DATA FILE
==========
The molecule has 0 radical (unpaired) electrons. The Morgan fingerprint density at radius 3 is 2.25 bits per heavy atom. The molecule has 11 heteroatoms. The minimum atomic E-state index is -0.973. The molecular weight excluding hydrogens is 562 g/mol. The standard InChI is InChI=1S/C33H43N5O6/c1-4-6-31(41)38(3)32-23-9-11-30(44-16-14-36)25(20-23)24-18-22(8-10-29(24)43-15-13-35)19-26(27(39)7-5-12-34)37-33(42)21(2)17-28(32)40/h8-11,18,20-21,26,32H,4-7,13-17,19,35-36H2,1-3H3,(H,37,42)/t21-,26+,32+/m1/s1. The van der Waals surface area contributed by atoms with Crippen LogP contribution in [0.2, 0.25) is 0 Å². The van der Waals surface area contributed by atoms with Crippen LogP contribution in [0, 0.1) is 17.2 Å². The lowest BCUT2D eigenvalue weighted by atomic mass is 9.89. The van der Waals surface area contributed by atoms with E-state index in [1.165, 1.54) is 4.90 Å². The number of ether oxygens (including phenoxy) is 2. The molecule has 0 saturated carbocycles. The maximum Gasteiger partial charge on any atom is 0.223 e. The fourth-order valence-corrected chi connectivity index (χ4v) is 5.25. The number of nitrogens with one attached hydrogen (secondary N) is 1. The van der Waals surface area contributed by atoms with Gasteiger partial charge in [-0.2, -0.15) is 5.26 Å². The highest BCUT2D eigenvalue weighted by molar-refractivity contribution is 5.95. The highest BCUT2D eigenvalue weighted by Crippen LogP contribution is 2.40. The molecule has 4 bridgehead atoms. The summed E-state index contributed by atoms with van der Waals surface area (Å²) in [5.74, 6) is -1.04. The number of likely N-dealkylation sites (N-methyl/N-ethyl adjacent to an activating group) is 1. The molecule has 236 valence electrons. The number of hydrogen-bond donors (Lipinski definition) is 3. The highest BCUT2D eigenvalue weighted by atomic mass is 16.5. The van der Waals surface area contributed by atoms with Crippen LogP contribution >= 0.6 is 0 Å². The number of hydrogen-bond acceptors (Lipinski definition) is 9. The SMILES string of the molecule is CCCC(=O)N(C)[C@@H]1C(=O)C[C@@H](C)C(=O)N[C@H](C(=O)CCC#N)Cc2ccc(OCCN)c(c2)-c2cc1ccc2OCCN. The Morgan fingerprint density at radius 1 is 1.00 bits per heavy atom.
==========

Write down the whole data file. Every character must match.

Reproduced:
The molecule has 0 radical (unpaired) electrons. The Morgan fingerprint density at radius 3 is 2.25 bits per heavy atom. The molecule has 11 heteroatoms. The minimum atomic E-state index is -0.973. The molecular weight excluding hydrogens is 562 g/mol. The standard InChI is InChI=1S/C33H43N5O6/c1-4-6-31(41)38(3)32-23-9-11-30(44-16-14-36)25(20-23)24-18-22(8-10-29(24)43-15-13-35)19-26(27(39)7-5-12-34)37-33(42)21(2)17-28(32)40/h8-11,18,20-21,26,32H,4-7,13-17,19,35-36H2,1-3H3,(H,37,42)/t21-,26+,32+/m1/s1. The van der Waals surface area contributed by atoms with Crippen LogP contribution in [0.2, 0.25) is 0 Å². The van der Waals surface area contributed by atoms with Crippen LogP contribution in [0, 0.1) is 17.2 Å². The lowest BCUT2D eigenvalue weighted by atomic mass is 9.89. The van der Waals surface area contributed by atoms with E-state index in [1.165, 1.54) is 4.90 Å². The number of ether oxygens (including phenoxy) is 2. The molecule has 0 saturated carbocycles. The maximum Gasteiger partial charge on any atom is 0.223 e. The fourth-order valence-corrected chi connectivity index (χ4v) is 5.25. The number of nitrogens with one attached hydrogen (secondary N) is 1. The van der Waals surface area contributed by atoms with Gasteiger partial charge in [-0.2, -0.15) is 5.26 Å². The highest BCUT2D eigenvalue weighted by molar-refractivity contribution is 5.95. The highest BCUT2D eigenvalue weighted by Crippen LogP contribution is 2.40. The molecule has 4 bridgehead atoms. The summed E-state index contributed by atoms with van der Waals surface area (Å²) in [5.74, 6) is -1.04. The number of likely N-dealkylation sites (N-methyl/N-ethyl adjacent to an activating group) is 1. The molecule has 236 valence electrons. The number of hydrogen-bond donors (Lipinski definition) is 3. The highest BCUT2D eigenvalue weighted by atomic mass is 16.5. The van der Waals surface area contributed by atoms with Crippen LogP contribution >= 0.6 is 0 Å². The number of hydrogen-bond acceptors (Lipinski definition) is 9. The SMILES string of the molecule is CCCC(=O)N(C)[C@@H]1C(=O)C[C@@H](C)C(=O)N[C@H](C(=O)CCC#N)Cc2ccc(OCCN)c(c2)-c2cc1ccc2OCCN. The Morgan fingerprint density at radius 1 is 1.00 bits per heavy atom.